- Clenennau letters and papers 248 [RESTRICTED ACCESS]
- 1608/9, March 24.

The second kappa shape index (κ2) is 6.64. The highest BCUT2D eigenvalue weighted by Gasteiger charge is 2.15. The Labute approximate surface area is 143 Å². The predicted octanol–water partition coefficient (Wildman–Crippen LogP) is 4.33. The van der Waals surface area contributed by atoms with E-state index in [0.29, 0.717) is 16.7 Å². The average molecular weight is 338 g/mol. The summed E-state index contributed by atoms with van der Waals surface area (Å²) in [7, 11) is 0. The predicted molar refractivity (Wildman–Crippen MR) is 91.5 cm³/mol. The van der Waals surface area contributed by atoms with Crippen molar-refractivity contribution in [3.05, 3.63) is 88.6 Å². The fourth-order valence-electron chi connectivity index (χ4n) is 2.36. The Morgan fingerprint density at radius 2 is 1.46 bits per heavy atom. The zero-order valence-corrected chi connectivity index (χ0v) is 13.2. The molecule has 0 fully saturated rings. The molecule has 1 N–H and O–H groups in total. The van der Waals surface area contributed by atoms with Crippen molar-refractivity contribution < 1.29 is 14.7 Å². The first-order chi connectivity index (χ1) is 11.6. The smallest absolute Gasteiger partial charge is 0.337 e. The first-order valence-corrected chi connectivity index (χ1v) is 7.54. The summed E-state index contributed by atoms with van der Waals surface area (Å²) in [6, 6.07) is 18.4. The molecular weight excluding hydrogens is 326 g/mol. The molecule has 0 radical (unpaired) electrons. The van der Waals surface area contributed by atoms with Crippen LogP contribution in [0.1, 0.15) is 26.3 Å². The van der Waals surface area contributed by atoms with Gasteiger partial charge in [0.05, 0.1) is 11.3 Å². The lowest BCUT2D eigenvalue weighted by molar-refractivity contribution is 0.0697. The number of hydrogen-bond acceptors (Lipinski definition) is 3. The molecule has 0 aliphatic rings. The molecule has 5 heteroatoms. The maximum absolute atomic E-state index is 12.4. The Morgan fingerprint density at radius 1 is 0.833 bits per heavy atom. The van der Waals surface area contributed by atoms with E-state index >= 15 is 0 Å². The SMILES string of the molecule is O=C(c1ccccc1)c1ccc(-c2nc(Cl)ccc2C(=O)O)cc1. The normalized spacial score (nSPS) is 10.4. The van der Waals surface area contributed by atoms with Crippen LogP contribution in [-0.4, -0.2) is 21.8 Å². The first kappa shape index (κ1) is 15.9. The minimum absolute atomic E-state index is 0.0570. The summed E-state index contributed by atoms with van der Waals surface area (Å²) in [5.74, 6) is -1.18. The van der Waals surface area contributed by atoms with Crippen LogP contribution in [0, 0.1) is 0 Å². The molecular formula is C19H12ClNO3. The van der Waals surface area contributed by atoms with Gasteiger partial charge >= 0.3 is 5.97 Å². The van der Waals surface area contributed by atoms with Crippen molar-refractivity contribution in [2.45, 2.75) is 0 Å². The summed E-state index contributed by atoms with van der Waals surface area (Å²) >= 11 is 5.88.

The Privy Council (named), from the Court at Whitehall, to their friends [Thomas Bodvel], high sheriff, and the rest of the commissioners for levying aid in Caernarfonshire. Since sending the King's commission and instructions for levying aid to make Prince Henry, the King's eldest son, kt, have understood more fully what is desired or doubted by the King's subjects therefor. Thought good therefore to assist the recipients' endeavours with their advice. Though the service is important, being a matter of demonstration of duty to the King and Prince, in this and all other things they are careful that furtherance thereof does not cause a subject more hardship than the King intends. They consider therefore more and more the consequences to subjects of looking into evidence, distinctions of tenure, inquisitions of the true quantities and values of lands by jury and the like, which is required by the ordinary course of law, for it does not rest with them to warrant what light any busy person may take by perusal of evidence, upon what just ground men's lands may be charged with tenures in chief or knight's service or how the estimation of the true quantities and values of soccage lands though meant for the present service may in future be turned to the subject's prejudice. Cannot see how these effects may be prevented if there are separate proceedings for knight's service lands and soccage lands and the rates taxed on soccage lands are applied to the quantity and value of the several lands, though it be in the nature of an offer or composition. Inform the recipients that the King will not be displeased if they proceed by way of composition rather than inquisition unless the parties are too partial to themselves in a matter that arises so seldom and from so great a cause for comfort. The composition for every person should be in one gross sum for all his lands in the county without distinction of tenures, quantities or values. Believe this will be safest for subjects for the future and therefore more acceptable for the present if they are made to understand it; the King's benefit will be better advanced by this course of composition by their care and good example than by the other formal and legal course. Considering the rates returned on the several commissions in the realm compared with the differences requisite, will be the fire in every man's work. They will perform the service so much in their hands so that they deserve a good report to the King and the King's special thanks, the fruits of which they will find to their comfort. Have considered the best course to take in their own particulars who would rather go before than come behind and other in anything appertaining to this service and would be loth to cause the recipients to spend more time than was necessary in the execution thereof through the negligence of persons whom they are forced to employ in their absence since they have already said how fit they think it is for all men to be received to composition, in which they are sure no man will conceive that the contributions ought to be guided by the ordinary rule of taxing men at inferior rates as in subsidies considering the different nature thereof. Therefore inform the recipients that the King has allowed them leave to make their particular composition in London with commissioners appointed by him so that they will be relieved of the trouble of sending their evidence or committing trusts to several persons in every county to agree for their composition but will have it delivered in London in one entire sum for a composition in gross without distinction of the portions of land or tenure. Request the recipients to give notice that if any of the lords spiritual or temporal wish to compound in London rather than the counties, their compositions shall be so accepted on the recipients' certificate of their names, as long as they send authorised persons by 20 June. But if the recipients believe they are more willing to deal with them in the county by composition or ordinary course of law, let them proceed therewith by virtue of the commissions.